Investing in stocks doesn’t require a ton of money.
Dubai: Saving money remains a top priority among many residents in the UAE, but unfortunately, only a few are able to set aside a huge portion of their income to secure a comfortable retirement or fulfil their financial goals in life.
According to a survey by Payfort, an Amazon company, the majority of people living in the UAE (38 per cent) are able to save only 10 per cent of their income, while only less than a quarter (23 per cent) manage to leave 10 to 25 per cent of their earnings untouched. A worrying 28 per cent, nearly three out of ten people, are not saving at all.
If the majority of the earners make less than Dh10,000 a month, that means most people barely manage to spare less than Dh1,000—or nothing at all– every payday.
But financial advisers say those who are determined to build their income should not despair, because no matter how small the savings they make each month, be it Dh100, Dh250 or Dh1,000, they can still see their money grow. The key is not to stash that unspent income in a jar or zero-interest bank account. Invest it.
In fact, people don’t need to set aside a ton of dirhams to become an investor and it doesn’t require a master’s or PhD to put that small money to work.
If, after all this time, you have managed to put away only Dh2,000, here’s what you can do with it.
Invest in stocks
Stocks are one of the most popular investment options for those who don’t belong to the high-net-worth segment. They are quite affordable and you can buy shares from some of your favourite companies for less than Dh100.
It is ideal to buy multiple stocks, say, a minimum of five or six, to have a diversified portfolio.
It is important to note, however, that when buying stocks, one must enlist the services of a discount broker instead of a full-service professional, which only works with investors who have a lot of money to invest or those who can afford to pay a high minimum deposit and commission.
This can be done by opening an account with an online discount brokerage firm. The other option is to buy shares directly from a company, if you want to save on brokers’ fees.
Think exchange-traded funds
Like stocks, exchange-traded funds (ETFs) can be purchased at low costs through a broker, and the investor can invest as many shares as they like.
ETFs use pooled money from a number of people to acquire a diversified portfolio which may include stocks, bonds, commodities. They are traded like stocks and can offer a good return.
Since diversification is the key when investing, no matter how small or big the seed money is, it is best to set aside a portion of your Dh2,000 for some ETFs.
If you don’t have the time to do some research on your own to pick the best stocks, ETFs or other small investment options to park your small savings in, you may want to invest in mutual funds.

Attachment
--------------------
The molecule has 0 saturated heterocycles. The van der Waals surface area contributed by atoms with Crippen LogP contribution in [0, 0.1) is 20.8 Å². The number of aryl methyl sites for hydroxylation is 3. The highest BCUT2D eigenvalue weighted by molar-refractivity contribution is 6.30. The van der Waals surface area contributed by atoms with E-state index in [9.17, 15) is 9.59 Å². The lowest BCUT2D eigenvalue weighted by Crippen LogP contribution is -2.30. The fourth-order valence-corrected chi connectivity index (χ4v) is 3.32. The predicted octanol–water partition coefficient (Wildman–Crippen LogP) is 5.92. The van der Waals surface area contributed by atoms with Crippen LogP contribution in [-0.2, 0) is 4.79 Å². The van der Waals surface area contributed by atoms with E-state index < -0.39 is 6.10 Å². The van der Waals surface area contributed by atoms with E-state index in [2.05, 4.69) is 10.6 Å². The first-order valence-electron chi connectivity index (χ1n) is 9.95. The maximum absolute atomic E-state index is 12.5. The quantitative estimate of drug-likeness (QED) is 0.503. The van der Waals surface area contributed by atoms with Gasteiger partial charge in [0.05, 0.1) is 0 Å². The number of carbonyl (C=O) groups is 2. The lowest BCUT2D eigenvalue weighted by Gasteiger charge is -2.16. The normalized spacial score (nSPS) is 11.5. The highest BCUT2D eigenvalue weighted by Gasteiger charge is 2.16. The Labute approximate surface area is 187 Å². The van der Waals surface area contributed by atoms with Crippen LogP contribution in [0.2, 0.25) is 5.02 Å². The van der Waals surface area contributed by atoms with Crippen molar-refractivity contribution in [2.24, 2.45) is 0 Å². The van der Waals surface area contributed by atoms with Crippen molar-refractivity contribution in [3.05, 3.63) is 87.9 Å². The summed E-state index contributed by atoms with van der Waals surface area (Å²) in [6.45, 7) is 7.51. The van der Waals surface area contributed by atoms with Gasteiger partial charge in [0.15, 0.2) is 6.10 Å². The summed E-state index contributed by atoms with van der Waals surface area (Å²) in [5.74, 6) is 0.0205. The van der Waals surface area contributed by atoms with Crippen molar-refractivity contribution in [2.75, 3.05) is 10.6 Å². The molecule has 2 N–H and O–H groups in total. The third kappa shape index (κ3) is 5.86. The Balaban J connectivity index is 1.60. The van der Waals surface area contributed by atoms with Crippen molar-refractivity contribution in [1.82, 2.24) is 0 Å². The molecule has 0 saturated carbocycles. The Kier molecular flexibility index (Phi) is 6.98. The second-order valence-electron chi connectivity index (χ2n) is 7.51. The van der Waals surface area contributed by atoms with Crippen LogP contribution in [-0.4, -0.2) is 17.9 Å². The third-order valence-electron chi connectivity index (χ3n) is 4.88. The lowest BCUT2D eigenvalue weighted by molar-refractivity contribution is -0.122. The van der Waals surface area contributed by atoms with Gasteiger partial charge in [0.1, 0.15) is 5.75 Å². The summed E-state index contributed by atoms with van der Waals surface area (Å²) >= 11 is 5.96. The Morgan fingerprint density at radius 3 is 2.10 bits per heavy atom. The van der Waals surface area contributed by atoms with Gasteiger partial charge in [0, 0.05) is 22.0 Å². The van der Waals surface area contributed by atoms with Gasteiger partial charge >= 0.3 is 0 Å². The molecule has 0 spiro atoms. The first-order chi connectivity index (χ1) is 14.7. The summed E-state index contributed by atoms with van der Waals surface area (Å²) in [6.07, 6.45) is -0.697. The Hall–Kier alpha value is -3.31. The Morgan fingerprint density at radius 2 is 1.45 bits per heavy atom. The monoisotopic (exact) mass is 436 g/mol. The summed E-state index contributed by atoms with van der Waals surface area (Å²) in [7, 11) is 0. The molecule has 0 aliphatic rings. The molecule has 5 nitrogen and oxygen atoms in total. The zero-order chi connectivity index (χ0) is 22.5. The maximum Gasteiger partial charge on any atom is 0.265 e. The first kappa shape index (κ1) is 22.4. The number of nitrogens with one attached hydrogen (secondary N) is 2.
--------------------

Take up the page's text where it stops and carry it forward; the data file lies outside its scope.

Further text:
By choosing this option, you can benefit from the expertise of a fund manager, who will do the homework for you – such as selecting the best securities, or stocks and bonds that could make your money grow. The good thing is, you don’t need hundreds of thousands of dirhams to start buying shares.
And like stocks and ETFs, mutual funds have also offered good returns to investors.
“Mutual funds [as well as ETFs] can prove to be a very attractive option for individuals wishing to invest lesser amounts, as they provide a cheaper alternative to direct stock purchases while still allowing for a sufficiently diversified portfolio,” advised Tyla Phillips, financial planner, Guardian Wealth Management.
Go for gold
The precious metal is regarded as a great store of wealth. Phillips recommends setting aside five per cent of the money for gold, to avoid getting your savings eaten away by inflation.
“Gold is also a commonly held asset in well diversified portfolios as it can be used to hedge against inflation. I would say that a 5 per cent holding in gold provides relative security, as well as adding to the diversification of a portfolio,” said Phillips.
But just because you’ve already parked your Dh2,000 in the suggested investment options, doesn’t mean you can now sit down and wait for your money to grow.
A few points to consider:
Be wary when investing in bonds
You might want to consider putting a portion of your Dh2,000 in bonds. While it sounds like a great idea, especially since there are a few bond options that don’t require a huge investment, some financial planners advised it is best to exercise some caution.
“Bonds can be a favourable asset class as they often provide a consistent income whilst also being considered low risk. However, I would recommend caution regarding investment in bonds currently as the promise of interest rate increases brings with it inevitable reductions in bond yields, said Phillips.
Stay away from forex, futures
If you only have a small amount to invest and don’t have any investment know-how, it is best to avoid complicated options like forex or futures.
Phillips agreed, saying that such investments require specialist expertise and the risks involved are not conducive for those who want to save for retirement.
“For investors wishing to start saving for their retirement, I would strongly recommend avoiding highly volatile investments such as forex or futures,” said Phillips.
“Individuals in this position need professionally managed diversification, aligned with their long-term goals and attitude to risk.”